AUSTIN, Texas - (June 26, 2012) - John Conley, renowned within Central Texas' running community as race director for the Livestrong Austin Marathon, knows how to plan a travel route and get there in a timely manner.
Except on May 21, after his doctor told him to immediately go to the hospital.
"I accidentally ended up with Seton. I was told to go to St. David's by my physician, but I was in such a fuzzy mental state that when I told my wife where to go, I gave her directions to Brack," Conley said.
"It took me about 30 minutes to realize where I was - and once I realized where I was, I was actually more comforted," he said.
His fuzzy state was due to a subdural hematoma, the result of a ruptured vein alongside his brain. Though he never gets headaches, "I suddenly had this unbelievable, get your attention headache right above my right eye. It just pretty much incapacitated me, brought me to a complete stop," Conley recalled.
After another day and worsening pain, Conley went to see his doctor. After he ended up at University Medical Center Brackenridge, he was hospitalized for the next nine days.
Conley's is an educated and experienced eye. For nearly 24 years, Conley, 54, was a registered nurse. Before that, he worked 10 years as a U.S. Army medic.
So what did he think of his experience at UMCB?
"Thank God for Brack. I don't even know where to start. It was crisp in the ER. As crowded as your ER is at Brack, I was identified clearly as having something that needed to be looked at quickly. They took me in for a CT scan within minutes of arrival, which is very gratifying.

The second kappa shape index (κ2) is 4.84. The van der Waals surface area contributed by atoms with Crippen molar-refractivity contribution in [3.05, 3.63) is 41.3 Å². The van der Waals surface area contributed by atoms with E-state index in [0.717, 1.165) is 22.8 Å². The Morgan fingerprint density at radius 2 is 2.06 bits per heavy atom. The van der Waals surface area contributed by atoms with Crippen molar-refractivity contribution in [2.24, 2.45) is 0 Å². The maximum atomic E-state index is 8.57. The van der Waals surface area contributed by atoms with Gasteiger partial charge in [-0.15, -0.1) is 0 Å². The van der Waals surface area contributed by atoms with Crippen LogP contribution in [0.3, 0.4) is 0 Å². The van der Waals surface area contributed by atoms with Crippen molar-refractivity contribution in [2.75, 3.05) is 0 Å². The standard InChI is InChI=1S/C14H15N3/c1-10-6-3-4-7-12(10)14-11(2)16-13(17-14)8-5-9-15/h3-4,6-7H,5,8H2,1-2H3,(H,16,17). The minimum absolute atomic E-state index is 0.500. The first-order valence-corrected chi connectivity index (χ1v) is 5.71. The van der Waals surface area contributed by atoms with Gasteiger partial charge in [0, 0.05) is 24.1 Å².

"The physician said I have bad news for you: you have a bleed - which I thought was actually good news because a tumor would have been bad news. So they identified what the problem was, I was admitted and taken to the ICU," he recalled.
"The nursing staff - I wish I could remember everybody's name, but oh my God for four or five days I wanted for nothing. Everything was taken care of. Lots of really good explanations provided.
"When something like this happens, trying to figure out what just happened, what the next step is - and you realize your immediate recall is gone. So somebody would come in and tell me something and I'd go, 'OK, I'm going to remember that' and two minutes later I couldn't remember what they said. And for that person to come back in and repeat what is happening and what I need to do was very, very helpful," Conley said.
His experience was as splendid after being transferred to a room on UMCB's ninth floor.
"Just the repeated follow through on the part of the nursing staff. Never once did I feel talked down to, never once did I feel patronized. All worries were gone," he said.
Conley also commended his doctors, led by Dr. James E. Rose, neurosurgeon with the Seton Brain & Spine Institute. "I just had lots and lots of support and information and, most importantly, my wife did. It's the family that needs the information and support. She got lots of that," Conley said.
"And my kids also felt that. The information sharing was crucial, especially since this just came out of the blue. It wasn't something that we were anticipating or studying up on. Thank God for a world-class health center and access to it," he said.
He talked running with several UMCB associates who recognized him. Conley isn't running yet, but he's walking. "One day, on the ninth floor at Brack, a nurse told me it's 500 feet to do a lap. I probably screwed up the math, but I think I ended up going a mile in 21 minutes, which is pretty ridiculous," said Conley, who has run in 17 marathons in his life.
The next Livestrong Austin Marathon is Feb. 17, 2013. Conley said his experience as a UMCB patient reassures him, should he have to direct an injured runner there to seek medical attention.
"I'd drive them myself. I know where to take them," he said, smiling.
Dr. Rose noted that everyone can learn from Conley's experience: "If you get any headache that feels different from headaches you've had before, you should immediately see your doctor or go to the emergency room. This is especially important if you're on blood-thinning medications. Any unusual headache, don't wait!"